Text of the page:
Our guest: Shaun David Hutchinson is a Florida-based author of books for young Adults, including The Deathday Letter (2010), The Five Stages of Andrew Brawley (2015) and the brand spanking new We Are the Ants, all published by Simon & Schuster, for whom he also edited last year’s anthology novel Violent Ends.
The Proust-Esque Questionnaire is based on a set of 36 standardized questions designed by Marcel Proust in the 1890’s to give an overview of the respondent’s personality. Our goals are less lofty, but hopefully will provide some insight into how your favorite authors and illustrators work and what they love.
1. WHAT IS YOUR EARLIEST MEMORY OF CHILDREN’S LITERATURE?
Probably reading A Wrinkle In Time. I’m sure there were books before that, but it’s the first memory I have of really reading a book I picked out on my own. That book has probably had more influence on my reading and writing habits than any other book I’ve read.
2. WITH WHICH CHILDREN’S LITERATURE CHARACTER DO YOU MOST IDENTIFY?
Anthony Monday, from the books written by John Bellairs. I related to his being a normal, bookish kid who wound up in weird situations. And I liked the idea that you didn’t have to be the football star or the chosen one to be a hero.
3. WHO IS YOUR FAVORITE CHILDREN’S BOOK AUTHOR? ILLUSTRATOR?
Susan Cooper, because The Dark Is Rising Sequence remains my very favorite kidlit series to this day. And Edward Gorey (left) because… Well, because have you seen his work?
4. IF YOU WERE TO THROW A KINDERLIT PARTY FOR FIVE GUESTS, WHO WOULD YOU INVITE?
Hermione Granger, Miss Eells (from the John Bellairs books), Susan Cooper, Neil Gaiman, and Mrs. Whatsit. Could you even imagine the mischief we’d get up to?
5. WHICH QUALITY DO YOU THINK IS MOST IMPORTANT IN GOOD CHILDREN’S LITERATURE?
Honesty. I think we spend a lot of time talking about how to reach kids through books, but we spend time talking about the wrong things. We talk about how books are too long or too short or how they need to be about certain things that will appeal to kids. But I think all the best books, the ones that kids most relate to and are the most timeless, are the ones that are the most honest. They talk about subjects frankly without condescending to kids. They don’t try to pretend there’s no evil in the world or that everyone always wins in the end. The best books are honest.
6. IF YOUR OWN WORK HAS A DEFINING CHARACTERISTIC, WHAT WHAT IS IT?
Weirdness, I hope. The world is weird, and I like shining a light in those weird places for everyone to see.
7. IF YOU WERE TO DIE AND COME BACK AS A CHARACTER FROM CHILDREN’S LITERATURE, WHO WOULD YOU LIKE IT TO BE?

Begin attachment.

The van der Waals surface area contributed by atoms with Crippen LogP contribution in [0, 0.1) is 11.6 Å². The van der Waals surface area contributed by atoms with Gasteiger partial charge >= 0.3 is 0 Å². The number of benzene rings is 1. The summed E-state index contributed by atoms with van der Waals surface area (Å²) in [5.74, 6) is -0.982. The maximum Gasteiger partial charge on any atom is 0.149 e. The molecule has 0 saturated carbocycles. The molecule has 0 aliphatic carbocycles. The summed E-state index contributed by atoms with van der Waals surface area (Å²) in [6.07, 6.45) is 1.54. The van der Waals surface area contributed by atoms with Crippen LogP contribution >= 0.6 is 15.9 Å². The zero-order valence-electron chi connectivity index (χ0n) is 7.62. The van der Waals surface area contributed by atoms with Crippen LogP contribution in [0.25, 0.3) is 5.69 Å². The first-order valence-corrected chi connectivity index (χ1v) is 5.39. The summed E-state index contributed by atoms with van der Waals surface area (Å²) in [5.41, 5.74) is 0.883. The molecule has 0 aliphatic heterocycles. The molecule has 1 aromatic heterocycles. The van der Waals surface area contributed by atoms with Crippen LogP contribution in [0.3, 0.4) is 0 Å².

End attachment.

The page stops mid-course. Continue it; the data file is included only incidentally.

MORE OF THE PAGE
Merriman Lyon from The Dark is Rising Sequence.
8. IF YOU COULD GO BACK AND REDO ONE THING IN YOUR WORK, WHAT WOULD IT BE?
I’m not sure I’d change anything really. I don’t really believe in regrets, you know? I think every step that’s come before has made me who I am in this moment. That said, I sometimes think I was published too soon. I hadn’t really figured out who I was as a writer yet, so my first two books are pretty different from the ones I’ve written since. I wouldn’t take them back, but I don’t feel like they really represent who I’ve become. If that makes any sense.
9. WHAT IS THE GREATEST PIECE OF ADVICE YOU WERE EVER GIVEN?
Trust your reader. My first editor, Anica Rissi (right), told me that, and it’s something I’ve kept with me ever since. (Editor’s note: Anica Rissi, once an editor, is now the brains behind the super fun book series Anna, Banana.) Trust that you reader is smart, trust that they’re willing to take a journey with you, trust that you don’t have to spell everything out for them. Trust your reader.
10. DESCRIBE YOUR WORK PROCESS.
Honestly, it’s kind of chaotic. I usually just dive in and write without putting a lot of thought into what I’m doing. I write about 2,000 to 5,000 words per day, every day. Sometimes I don’t have any clue what it is I’m writing about.
We Are the Ants, my latest book, started out as a haunted house story, then became a murder mystery. At one point it was a sci-fi set on a space station. I wrote full drafts each time. And it took me that long to figure out that the story was really about Henry trying to find his way after a tragedy. It often takes me a long time wandering around the words before I find the story.
11. WHAT IS YOUR FAVOURITE CHILDREN’S BOOK AND WHY?
The Dark Is Rising Sequence by Susan Cooper. It’s a story that manages to be both vast and small in scope. It deals with huge stakes but never forgets the characters involved. It’s brutally honest about the world and the evils that inhabit it, but is never without hope. To me, it’s simply the most perfect series of children’s books ever written.
12. TELL US ABOUT A BOOK THAT, FOR ONE REASON OR ANOTHER, HAS NOT FOUND A WIDER AUDIENCE.
The most recent book I read that I think really deserves a huge audience is Tim Floreen’s Willful Machines. It’s an amazing book that merges science fiction with adolescent insecurity in a really beautiful way. If I could shove it into the hands of everyone I met, I would.